An Alaska Airlines airplane.
Photograph by Raymond Boyd—Getty Images
By Jonathan Vanian
June 29, 2016

The rising use of drones has not escaped the attention of former Alaska Air Group CEO and chairman William “Bill” Ayer.

Ayer, who worked at the airline for over 30 years and spent roughly a decade as its CEO until his retirement in 2013, has joined the board of a relatively new drone startup called AirMap. He was previously an advisor to AirMap, but the new board seat means he will be more involved with the startup as it tries to take off.

Drones represent “the next frontier” for the aviation industry, Ayer told Fortune, and he believes that emerging companies in the space can turn into big businesses—similar to how automobiles and airplanes led to new huge industries.

“The early companies have a real opportunity to set the standards and help develop the acceptance” of new technologies, Ayer said.

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AirMap built a mobile app that drone pilots can use to receive updates from airports and air traffic management teams about flight conditions “so they don’t get too close to an airplane” or don’t land in places they shouldn’t be, like “on the White House lawn,” said AirMap CEO Ben Marcus. It also sells its technology to airports so that they know when drones may be flying too close.

Drone navigation technology is a hot sector with startups like AirMap, ANRA Technologies, and Skyward all building their own variations. That’s one reason why NASA, various universities, drone startups like AirMap and Skyward, as well as big companies like Google (goog) and Amazon (amzn) are trying to build a national drone traffic management system. The drone traffic management system would essentially provide the infrastructure to allow drones to safely integrate into the commercial airspace alongside airplanes.

“There is an existing infrastructure and you got to figure out how you ought to relate to that and integrate,” Ayer said about new drone navigation systems one day working with existing air traffic control technology.

Regarding, the Federal Aviation Administration’s recently released commercial drone regulations that provide rules on how businesses can use drones Ayer said they represent a “big step forward” for the both the drone and aviation industry.

The rules, which open the door for any business to fly drones, will lead to more companies creating innovative drone technology and new use cases, some of which have yet to be considered, he said. “They listened a lot to the industry and they are providing a lot of flexibility here,” he said.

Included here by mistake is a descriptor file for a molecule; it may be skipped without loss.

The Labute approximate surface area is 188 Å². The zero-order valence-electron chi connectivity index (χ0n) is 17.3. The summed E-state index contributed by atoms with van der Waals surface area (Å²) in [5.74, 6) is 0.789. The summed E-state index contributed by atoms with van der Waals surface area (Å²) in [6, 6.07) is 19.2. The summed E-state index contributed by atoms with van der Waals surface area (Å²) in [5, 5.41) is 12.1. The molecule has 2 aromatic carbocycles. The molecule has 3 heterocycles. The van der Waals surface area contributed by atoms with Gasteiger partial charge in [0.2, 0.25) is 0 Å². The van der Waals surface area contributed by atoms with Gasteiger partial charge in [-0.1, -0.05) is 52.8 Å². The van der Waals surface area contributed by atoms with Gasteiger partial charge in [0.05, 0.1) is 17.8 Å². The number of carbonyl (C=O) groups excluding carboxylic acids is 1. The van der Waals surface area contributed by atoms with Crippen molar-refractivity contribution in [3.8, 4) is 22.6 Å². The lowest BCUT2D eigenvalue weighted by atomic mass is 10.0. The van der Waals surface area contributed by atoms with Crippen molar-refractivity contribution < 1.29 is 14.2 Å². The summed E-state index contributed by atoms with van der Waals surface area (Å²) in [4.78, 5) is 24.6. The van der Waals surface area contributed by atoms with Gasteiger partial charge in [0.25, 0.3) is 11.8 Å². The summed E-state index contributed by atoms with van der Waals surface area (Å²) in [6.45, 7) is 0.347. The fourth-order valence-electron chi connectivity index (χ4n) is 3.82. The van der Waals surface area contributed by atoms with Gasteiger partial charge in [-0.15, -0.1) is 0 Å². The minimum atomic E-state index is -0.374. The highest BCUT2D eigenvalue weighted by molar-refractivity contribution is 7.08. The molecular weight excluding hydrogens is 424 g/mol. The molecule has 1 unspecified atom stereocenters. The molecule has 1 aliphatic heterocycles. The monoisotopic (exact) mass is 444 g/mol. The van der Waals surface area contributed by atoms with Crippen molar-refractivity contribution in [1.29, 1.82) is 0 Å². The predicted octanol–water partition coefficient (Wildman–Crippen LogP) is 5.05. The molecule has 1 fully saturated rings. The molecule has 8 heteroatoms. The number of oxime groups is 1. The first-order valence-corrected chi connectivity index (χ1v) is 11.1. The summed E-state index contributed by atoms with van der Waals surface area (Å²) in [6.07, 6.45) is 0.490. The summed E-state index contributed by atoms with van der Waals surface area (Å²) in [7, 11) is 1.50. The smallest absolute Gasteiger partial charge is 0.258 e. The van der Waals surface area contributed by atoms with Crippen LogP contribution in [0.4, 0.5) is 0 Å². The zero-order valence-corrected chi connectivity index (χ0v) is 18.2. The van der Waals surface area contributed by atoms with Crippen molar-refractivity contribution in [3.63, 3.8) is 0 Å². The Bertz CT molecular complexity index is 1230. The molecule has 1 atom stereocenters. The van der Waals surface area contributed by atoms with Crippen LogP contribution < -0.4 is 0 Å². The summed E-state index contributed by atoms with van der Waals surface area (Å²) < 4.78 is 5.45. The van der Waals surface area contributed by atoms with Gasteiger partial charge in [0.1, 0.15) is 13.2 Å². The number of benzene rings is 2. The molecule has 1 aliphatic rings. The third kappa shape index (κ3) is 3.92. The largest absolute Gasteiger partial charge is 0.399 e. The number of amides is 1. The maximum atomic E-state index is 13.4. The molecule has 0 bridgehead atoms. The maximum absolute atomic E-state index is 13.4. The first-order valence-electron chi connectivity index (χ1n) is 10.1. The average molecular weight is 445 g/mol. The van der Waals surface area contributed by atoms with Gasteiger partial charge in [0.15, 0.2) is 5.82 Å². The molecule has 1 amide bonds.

However, the drone rules must keep evolving because “the needs of tomorrow are different from the needs of today,” Ayer added.

As to whether today’s drone startups will become big publicly traded companies and whether big airliners may eventually get into the drone business themselves, Ayer said “the crystal ball isn’t clear—it never is.”

And although AirMap’s 26 employees are just a fraction of the roughly 13,000 people that Alaska Air Group (alk) employed during Ayer’s tenure as CEO, there are some similarities. Every company, regardless of size, needs to be quick to react, because there’s always a competitor or a sudden change in the market that can hurt a business.

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“I always thought it was healthy to wake up with a good dose of paranoia every day,” said Ayer.

He felt that competitive pressure “continually” during his time at Alaska, and faced a number of challenges, including a rapidly changing airline industry. Every legacy airliner, except for Southwest Airlines (luv) and Alaska, “went through at least one Chapter 11 bankruptcy in the time that I was CEO,” Ayer said.

A bad economy, fuel prices, and the 9/11 terrorist attack all seriously impacted the airline industry, he explained. Alaska Air survived without going bankrupt, but it “wasn’t perfect by any means” and there were some “tough decisions and layoffs.”

But companies learn from the bad times, and that knowledge of how to survive and grow is something Ayer can channel for his new role at AirMap. In April, the company landed a $15 million in investment from General Catalyst Partners, Social Capital, TenOneTen Ventures, Bullpen Capital, and the Pritzker Group.

“Fasten your seatbelt, because this is going to be an interesting ride,” Ayer said.

 

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